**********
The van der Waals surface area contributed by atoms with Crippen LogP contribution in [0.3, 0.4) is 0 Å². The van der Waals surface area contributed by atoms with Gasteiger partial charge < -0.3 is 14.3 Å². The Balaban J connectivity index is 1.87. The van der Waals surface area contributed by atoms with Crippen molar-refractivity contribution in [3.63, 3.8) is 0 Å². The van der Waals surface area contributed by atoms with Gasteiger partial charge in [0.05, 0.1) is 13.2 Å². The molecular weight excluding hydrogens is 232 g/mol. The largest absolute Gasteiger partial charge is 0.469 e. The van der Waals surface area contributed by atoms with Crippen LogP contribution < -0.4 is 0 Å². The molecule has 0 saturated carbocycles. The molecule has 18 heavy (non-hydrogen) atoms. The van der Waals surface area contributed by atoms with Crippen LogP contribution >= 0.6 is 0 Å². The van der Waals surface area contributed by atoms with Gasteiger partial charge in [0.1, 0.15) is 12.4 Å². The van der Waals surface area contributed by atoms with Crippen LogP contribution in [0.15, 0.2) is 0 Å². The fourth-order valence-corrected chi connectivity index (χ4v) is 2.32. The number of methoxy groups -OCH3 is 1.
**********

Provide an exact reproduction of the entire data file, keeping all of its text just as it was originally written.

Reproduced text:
The van der Waals surface area contributed by atoms with Crippen LogP contribution in [0.3, 0.4) is 0 Å². The van der Waals surface area contributed by atoms with Gasteiger partial charge < -0.3 is 14.3 Å². The Balaban J connectivity index is 1.87. The van der Waals surface area contributed by atoms with Crippen molar-refractivity contribution in [3.63, 3.8) is 0 Å². The van der Waals surface area contributed by atoms with Gasteiger partial charge in [0.05, 0.1) is 13.2 Å². The molecular weight excluding hydrogens is 232 g/mol. The largest absolute Gasteiger partial charge is 0.469 e. The van der Waals surface area contributed by atoms with Crippen LogP contribution < -0.4 is 0 Å². The molecule has 0 saturated carbocycles. The molecule has 18 heavy (non-hydrogen) atoms. The van der Waals surface area contributed by atoms with Crippen LogP contribution >= 0.6 is 0 Å². The van der Waals surface area contributed by atoms with Gasteiger partial charge in [0.1, 0.15) is 12.4 Å². The van der Waals surface area contributed by atoms with Crippen LogP contribution in [0.15, 0.2) is 0 Å². The fourth-order valence-corrected chi connectivity index (χ4v) is 2.32. The number of methoxy groups -OCH3 is 1.